Medication

I am on a lot of medication for various things – much more than I’d like to be. However, without it, at the moment, I can’t function. It’s not an easy thing to accept, but it’s something I’ve had to accept because without it, I am an uncommunicative shell of a person who struggles to walk/talk/sleep/move/be. It’s not the best – it puts certain limits on my life and sometimes I want to throw it across the room, but in order to be the person I’m trying to be, at least for the time being, I have to take my meds. It’s non-negotiable.

Nature

I’ve always loved nature for walks, bike rides and photos. I’ve never been a gardening lover, mainly because I’m useless at it! Lately, I’ve done a bit of gardening and really enjoyed feeling the mud, making friends with worms, and connecting back in with the world around me. I’ve felt very claustrophobic lately because for a few reasons, I’m unable to walk much or cycle or run, but I’ve been working out other ways to get my nature fix. Even things like pootling down to the local garden centre and watching the fish have really helped. I think nature can show us the beauty that the world has to offer, and put our problems in perspective a little bit.

Setting Boundaries

This is not something I’m good at, but it’s something I’m working on. I’ve always gone out 18378736_1219058221540178_1775681610_oof my way to do things for others, which is fine, until it reaches the point where it’s at the detriment to my own wellbeing.

Setting boundaries, for me, involves things like not replying to emails/social media the minute they arrive (whatever time of day that might be!), but turning my phone on silent, having a break from it, and setting time aside to replying to things instead. It’s things like saying no to meeting up with someone/someone coming over, if actually I’m really tired and need an early night, or have jobs to do, or need some peopleless time.

It’s really hard (and can often make me feel like crap in the short term), but I think it’s a really important thing to do and hopefully will begin to get a little easier as time goes ok.

Sleep Routine

I’ve said it before, but sleep routine, and sleep hygiene are so important. Our bodies get confused if we start going to bed at 9pm one night and 1am the next. They also get confused if we wake up at a vastly different time each day. Having similar sleep/wake times every day (including the weekends!) helps our bodies to know what’s going on and allows us to sleep better.

Taking Time Out

Never has taking time out felt more relevant than recently. I keep getting very ‘peopled out’, to the point where the noise of my breathing can make me cry because it hurts so much. In a world that expects immediate replies and a permanent connection to the internet, taking time out is so important. I turn my phone on silent, switch off, and just have time to wind-down and re-group. It’s something absolutely necessary to enable to be my best self at work, and in other areas of my life.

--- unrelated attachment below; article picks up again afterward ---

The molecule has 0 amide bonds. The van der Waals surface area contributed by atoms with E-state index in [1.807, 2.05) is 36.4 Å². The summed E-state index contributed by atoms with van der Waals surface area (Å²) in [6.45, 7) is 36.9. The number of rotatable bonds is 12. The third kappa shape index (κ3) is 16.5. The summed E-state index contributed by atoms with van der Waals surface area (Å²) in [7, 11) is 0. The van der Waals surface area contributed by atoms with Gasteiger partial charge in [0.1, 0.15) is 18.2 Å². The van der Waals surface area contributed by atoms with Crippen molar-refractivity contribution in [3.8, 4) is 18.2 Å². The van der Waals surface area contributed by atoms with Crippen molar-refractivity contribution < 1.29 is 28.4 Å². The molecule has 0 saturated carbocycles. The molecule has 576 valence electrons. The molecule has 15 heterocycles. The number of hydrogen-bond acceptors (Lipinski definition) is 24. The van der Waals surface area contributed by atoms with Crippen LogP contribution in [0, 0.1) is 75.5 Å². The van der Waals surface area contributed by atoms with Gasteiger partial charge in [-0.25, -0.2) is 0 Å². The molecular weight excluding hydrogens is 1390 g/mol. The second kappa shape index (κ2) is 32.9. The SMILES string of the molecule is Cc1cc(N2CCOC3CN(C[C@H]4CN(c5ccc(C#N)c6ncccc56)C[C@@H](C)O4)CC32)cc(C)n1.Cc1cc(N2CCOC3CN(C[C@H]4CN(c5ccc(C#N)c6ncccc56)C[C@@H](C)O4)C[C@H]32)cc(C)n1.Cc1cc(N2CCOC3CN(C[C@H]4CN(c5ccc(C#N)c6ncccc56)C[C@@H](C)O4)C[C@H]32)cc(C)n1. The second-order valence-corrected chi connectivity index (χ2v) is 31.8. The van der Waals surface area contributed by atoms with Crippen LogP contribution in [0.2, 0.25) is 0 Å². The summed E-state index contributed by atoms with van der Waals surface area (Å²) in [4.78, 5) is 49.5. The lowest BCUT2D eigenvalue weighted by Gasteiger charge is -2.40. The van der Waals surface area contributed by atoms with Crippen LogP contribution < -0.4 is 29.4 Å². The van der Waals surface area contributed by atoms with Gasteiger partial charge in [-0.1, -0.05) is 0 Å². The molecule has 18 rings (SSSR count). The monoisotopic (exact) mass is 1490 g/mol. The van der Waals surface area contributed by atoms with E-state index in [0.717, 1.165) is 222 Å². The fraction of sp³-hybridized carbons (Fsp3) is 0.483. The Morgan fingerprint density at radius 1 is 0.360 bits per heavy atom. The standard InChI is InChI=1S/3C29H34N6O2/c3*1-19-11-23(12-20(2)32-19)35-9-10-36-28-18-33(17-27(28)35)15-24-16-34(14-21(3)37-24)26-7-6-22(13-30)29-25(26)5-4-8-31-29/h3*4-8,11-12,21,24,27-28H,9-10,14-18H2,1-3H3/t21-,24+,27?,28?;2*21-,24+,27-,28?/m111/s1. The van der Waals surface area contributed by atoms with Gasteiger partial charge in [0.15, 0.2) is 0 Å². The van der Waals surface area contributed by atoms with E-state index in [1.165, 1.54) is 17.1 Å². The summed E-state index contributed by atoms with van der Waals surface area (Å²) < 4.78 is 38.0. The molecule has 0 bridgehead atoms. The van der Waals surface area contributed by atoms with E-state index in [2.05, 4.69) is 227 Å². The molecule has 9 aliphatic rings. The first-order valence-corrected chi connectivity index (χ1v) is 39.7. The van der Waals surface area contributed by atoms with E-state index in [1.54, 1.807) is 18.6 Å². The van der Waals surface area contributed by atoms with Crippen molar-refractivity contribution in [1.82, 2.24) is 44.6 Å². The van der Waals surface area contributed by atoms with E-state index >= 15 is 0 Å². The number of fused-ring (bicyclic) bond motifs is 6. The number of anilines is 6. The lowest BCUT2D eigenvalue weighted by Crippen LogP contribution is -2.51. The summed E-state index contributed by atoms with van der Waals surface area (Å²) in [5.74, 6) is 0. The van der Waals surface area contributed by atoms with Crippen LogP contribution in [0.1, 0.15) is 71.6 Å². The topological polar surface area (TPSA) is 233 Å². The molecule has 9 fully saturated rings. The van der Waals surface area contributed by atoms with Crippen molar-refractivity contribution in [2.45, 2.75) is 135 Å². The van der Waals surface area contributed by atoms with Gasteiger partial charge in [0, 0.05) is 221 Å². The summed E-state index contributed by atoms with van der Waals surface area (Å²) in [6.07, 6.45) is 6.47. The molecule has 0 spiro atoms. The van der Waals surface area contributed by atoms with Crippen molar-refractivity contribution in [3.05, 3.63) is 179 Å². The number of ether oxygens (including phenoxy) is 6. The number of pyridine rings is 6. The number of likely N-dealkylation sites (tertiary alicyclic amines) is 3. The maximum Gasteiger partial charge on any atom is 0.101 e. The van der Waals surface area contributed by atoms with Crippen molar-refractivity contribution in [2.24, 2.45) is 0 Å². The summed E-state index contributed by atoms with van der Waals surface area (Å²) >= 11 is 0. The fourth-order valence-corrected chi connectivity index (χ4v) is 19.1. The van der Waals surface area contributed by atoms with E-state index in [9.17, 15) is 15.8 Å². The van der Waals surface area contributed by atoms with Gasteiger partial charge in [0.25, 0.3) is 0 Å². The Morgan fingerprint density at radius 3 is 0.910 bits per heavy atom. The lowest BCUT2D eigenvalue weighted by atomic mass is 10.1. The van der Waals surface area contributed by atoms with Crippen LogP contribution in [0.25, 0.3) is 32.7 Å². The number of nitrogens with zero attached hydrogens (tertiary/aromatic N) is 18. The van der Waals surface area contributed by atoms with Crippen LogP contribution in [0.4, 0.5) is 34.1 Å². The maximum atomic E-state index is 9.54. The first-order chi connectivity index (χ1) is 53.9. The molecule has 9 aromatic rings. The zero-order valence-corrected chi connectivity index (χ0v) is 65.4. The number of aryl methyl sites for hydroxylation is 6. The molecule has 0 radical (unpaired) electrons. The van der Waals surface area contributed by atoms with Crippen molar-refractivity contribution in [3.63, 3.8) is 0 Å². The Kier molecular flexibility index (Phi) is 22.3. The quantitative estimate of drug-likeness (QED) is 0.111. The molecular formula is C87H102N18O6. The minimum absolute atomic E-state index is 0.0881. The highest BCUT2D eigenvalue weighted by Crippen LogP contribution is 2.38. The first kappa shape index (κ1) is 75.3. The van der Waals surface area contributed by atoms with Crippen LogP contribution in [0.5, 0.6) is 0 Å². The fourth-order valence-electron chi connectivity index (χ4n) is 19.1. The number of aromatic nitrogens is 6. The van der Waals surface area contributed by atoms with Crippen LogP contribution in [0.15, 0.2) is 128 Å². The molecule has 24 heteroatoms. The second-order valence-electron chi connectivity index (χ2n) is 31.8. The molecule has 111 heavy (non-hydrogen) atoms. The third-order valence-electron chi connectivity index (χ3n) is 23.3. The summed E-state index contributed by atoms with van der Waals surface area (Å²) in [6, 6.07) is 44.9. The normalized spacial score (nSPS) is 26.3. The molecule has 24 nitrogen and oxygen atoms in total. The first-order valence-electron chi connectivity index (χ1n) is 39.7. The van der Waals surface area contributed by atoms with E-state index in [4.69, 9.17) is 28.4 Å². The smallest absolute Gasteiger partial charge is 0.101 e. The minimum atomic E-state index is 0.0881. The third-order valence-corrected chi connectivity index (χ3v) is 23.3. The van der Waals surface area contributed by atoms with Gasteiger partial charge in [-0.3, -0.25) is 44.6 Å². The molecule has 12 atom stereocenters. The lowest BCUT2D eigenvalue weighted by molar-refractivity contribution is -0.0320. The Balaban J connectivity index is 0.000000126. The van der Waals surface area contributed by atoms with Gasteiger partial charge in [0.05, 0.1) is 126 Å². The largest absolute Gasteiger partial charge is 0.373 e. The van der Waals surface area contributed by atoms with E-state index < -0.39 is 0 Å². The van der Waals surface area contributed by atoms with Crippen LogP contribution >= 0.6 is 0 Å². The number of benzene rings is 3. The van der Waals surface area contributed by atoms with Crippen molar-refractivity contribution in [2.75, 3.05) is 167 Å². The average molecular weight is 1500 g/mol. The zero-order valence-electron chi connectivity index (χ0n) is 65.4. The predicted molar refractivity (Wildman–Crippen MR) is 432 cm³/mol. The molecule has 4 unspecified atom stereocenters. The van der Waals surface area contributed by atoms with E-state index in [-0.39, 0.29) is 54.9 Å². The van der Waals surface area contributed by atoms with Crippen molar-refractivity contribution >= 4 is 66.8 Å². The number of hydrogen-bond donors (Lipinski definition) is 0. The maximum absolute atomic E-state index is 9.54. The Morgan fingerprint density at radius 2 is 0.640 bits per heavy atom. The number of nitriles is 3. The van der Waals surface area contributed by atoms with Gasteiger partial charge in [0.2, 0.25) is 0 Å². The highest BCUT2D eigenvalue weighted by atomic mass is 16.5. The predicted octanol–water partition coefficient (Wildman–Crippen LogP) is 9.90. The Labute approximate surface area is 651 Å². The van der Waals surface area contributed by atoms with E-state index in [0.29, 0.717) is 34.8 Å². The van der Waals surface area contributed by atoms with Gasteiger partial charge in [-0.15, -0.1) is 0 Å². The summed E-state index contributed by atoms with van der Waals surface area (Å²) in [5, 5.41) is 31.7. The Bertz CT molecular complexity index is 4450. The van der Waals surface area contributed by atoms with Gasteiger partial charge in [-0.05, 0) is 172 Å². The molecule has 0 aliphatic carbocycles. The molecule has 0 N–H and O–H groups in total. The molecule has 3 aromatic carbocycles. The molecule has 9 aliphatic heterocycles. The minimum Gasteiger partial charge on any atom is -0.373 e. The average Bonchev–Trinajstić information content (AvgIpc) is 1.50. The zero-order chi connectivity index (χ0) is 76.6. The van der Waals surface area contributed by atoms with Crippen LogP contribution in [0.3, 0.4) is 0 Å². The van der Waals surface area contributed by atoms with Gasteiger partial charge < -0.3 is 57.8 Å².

Trying To Work Out What *I* Want

I have spent so much of my life trying to be the person I thought everyone wanted me to be. I’ve chosen the subjects I’ve studied based on that, I’ve applied for jobs and 18362714_1219058268206840_1456699480_ovolunteering based on that, I’ve based clothing choices, music choices, hair choices… pretty much everything, based on that. And it’s not made me happy, in fact it’s made me pretty miserable.

Lately, I’ve been slowly coming to the realisation that I can’t live that way anymore. It’s killing me. So, I have to start working out what *I* want, and following that as best I can. It’s not easy ay all, and it has and will upset people, but it’s essential I try to keep at it, or I’m never going to be happy.

I’m lucky to have some wonderful people around me who are helping me work out who I am and what I want (I might write a bit more about this at a later date), and it’s going to be a slow process, but I will get there. I have to.

Work

I am in an incredibly lucky position to have two jobs which I love.

One is with the NHS, connecting people who’ve experienced mental illness to educational opportunities anywhere in York. We’re linked with Converge, who provide creative courses for people who’ve experienced mental illness. It’s an incredible job, my colleagues such a lovely bunch of people, and I’m constantly inspired by the people we work with. It’s such a forward-facing job, and we’re just constantly building each other up, which is a welcome relief from a world which seems to delight in tearing people down. I also get to use paint as part of my job sometimes – and you can never go wrong when covered in paint.

My other job is working for Blurt writing their blogs. Again, my colleagues are so lovely and kind. I learn new things about depression with every blog I write, and I’m beginning to enjoy the process of learning and discovering new things again – something I haven’t felt since my teens when the education system squished that curiosity and joy out of me in the name of achieving good grades.